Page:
The weather across Kentucky this spring was very unpredictable. First crop hay varies from decent yields to very low yields. Pasture availability is below normal for this time of year with most pastures headed out. Soil moisture levels are very low. Producers need to make decisions on forage management and feed alternatives to keep feed costs low while maintaining animal performance.
Pasture and forage strategies
Increase use of rotational grazing. Giving pastures some rest during dry conditions is essential to increasing forage availability as well as reducing overgrazing. During dry conditions, pastures may need 30 to 45 days rest between grazings.
Subdividing pastures with a single strand of high tensile electric or temporary electric fence is a quick and easy way to increase rotational grazing.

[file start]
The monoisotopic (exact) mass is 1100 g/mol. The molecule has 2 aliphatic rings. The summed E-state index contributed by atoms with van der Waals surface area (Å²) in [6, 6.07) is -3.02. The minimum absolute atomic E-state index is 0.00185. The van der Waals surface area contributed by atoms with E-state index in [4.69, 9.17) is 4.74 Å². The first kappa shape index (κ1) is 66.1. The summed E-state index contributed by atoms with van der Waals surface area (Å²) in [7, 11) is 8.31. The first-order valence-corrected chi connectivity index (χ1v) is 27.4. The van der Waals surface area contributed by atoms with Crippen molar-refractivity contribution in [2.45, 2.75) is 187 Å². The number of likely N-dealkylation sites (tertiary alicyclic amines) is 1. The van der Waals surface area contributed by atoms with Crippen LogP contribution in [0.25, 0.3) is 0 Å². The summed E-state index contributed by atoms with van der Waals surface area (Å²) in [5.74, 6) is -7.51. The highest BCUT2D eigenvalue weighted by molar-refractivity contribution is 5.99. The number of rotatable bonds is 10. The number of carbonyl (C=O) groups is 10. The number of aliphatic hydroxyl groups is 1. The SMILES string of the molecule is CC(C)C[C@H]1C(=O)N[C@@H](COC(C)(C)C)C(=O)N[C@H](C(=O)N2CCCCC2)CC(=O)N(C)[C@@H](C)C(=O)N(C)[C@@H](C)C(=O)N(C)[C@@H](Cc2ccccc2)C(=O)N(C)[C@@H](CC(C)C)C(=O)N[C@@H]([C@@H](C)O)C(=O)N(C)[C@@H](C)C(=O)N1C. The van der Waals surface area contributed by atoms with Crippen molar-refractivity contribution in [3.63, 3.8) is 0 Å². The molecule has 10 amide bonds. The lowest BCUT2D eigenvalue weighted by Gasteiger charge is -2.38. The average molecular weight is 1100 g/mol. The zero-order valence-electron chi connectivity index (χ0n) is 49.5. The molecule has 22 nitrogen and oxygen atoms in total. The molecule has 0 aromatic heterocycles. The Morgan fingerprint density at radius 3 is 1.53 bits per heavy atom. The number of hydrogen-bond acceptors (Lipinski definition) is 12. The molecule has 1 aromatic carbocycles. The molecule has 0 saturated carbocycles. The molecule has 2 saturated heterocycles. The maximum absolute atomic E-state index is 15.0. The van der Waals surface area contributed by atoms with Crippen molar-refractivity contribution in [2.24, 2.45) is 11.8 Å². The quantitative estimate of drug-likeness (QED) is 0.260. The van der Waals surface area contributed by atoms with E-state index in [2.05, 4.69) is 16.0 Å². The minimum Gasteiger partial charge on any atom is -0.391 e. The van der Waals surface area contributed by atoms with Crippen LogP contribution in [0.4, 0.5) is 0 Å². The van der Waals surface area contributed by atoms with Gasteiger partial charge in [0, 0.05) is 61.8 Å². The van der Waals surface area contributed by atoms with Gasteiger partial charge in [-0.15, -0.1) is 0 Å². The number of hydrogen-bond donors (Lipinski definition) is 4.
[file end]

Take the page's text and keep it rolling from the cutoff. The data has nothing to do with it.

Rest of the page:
Putting a hay field into the rotation will provide extra grazing for cows and rest for other pastures. If second cutting hay crop is short, grazing is more economical than cutting and baling. Producers may need to be creative in order to supply water to cattle grazing hayfields. Options such as large nurse tanks on a hay wagon hooked up to a standard water trough can supply sufficient water for herds of 20 to 30 cows for one to three days. Remember to provide 20 to 30 gallons of water per cow/calf pair per day.